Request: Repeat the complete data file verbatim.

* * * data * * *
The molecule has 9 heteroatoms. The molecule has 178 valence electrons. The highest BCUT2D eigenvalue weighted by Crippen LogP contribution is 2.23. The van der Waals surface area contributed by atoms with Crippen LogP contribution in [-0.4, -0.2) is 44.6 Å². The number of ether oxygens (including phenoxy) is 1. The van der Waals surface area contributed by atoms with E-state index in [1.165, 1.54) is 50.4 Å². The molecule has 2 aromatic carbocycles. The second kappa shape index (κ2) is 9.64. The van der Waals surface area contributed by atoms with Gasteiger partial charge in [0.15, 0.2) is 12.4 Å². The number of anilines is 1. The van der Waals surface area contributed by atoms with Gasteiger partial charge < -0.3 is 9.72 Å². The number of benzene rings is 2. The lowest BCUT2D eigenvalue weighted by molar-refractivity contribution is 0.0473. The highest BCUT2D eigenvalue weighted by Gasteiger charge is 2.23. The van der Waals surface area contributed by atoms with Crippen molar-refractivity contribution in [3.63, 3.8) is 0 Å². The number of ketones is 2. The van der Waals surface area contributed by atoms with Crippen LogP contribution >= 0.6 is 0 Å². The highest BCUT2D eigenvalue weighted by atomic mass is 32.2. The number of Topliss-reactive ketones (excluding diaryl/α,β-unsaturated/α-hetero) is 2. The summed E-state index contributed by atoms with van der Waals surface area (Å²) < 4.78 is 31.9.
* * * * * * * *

The molecule has 9 heteroatoms. The molecule has 178 valence electrons. The highest BCUT2D eigenvalue weighted by Crippen LogP contribution is 2.23. The van der Waals surface area contributed by atoms with Crippen LogP contribution in [-0.4, -0.2) is 44.6 Å². The number of ether oxygens (including phenoxy) is 1. The van der Waals surface area contributed by atoms with E-state index in [1.165, 1.54) is 50.4 Å². The molecule has 2 aromatic carbocycles. The second kappa shape index (κ2) is 9.64. The van der Waals surface area contributed by atoms with Gasteiger partial charge in [0.15, 0.2) is 12.4 Å². The number of anilines is 1. The van der Waals surface area contributed by atoms with Gasteiger partial charge < -0.3 is 9.72 Å². The number of benzene rings is 2. The lowest BCUT2D eigenvalue weighted by molar-refractivity contribution is 0.0473. The highest BCUT2D eigenvalue weighted by Gasteiger charge is 2.23. The van der Waals surface area contributed by atoms with Crippen molar-refractivity contribution in [3.63, 3.8) is 0 Å². The number of ketones is 2. The van der Waals surface area contributed by atoms with Crippen LogP contribution >= 0.6 is 0 Å². The highest BCUT2D eigenvalue weighted by atomic mass is 32.2. The number of Topliss-reactive ketones (excluding diaryl/α,β-unsaturated/α-hetero) is 2. The summed E-state index contributed by atoms with van der Waals surface area (Å²) < 4.78 is 31.9.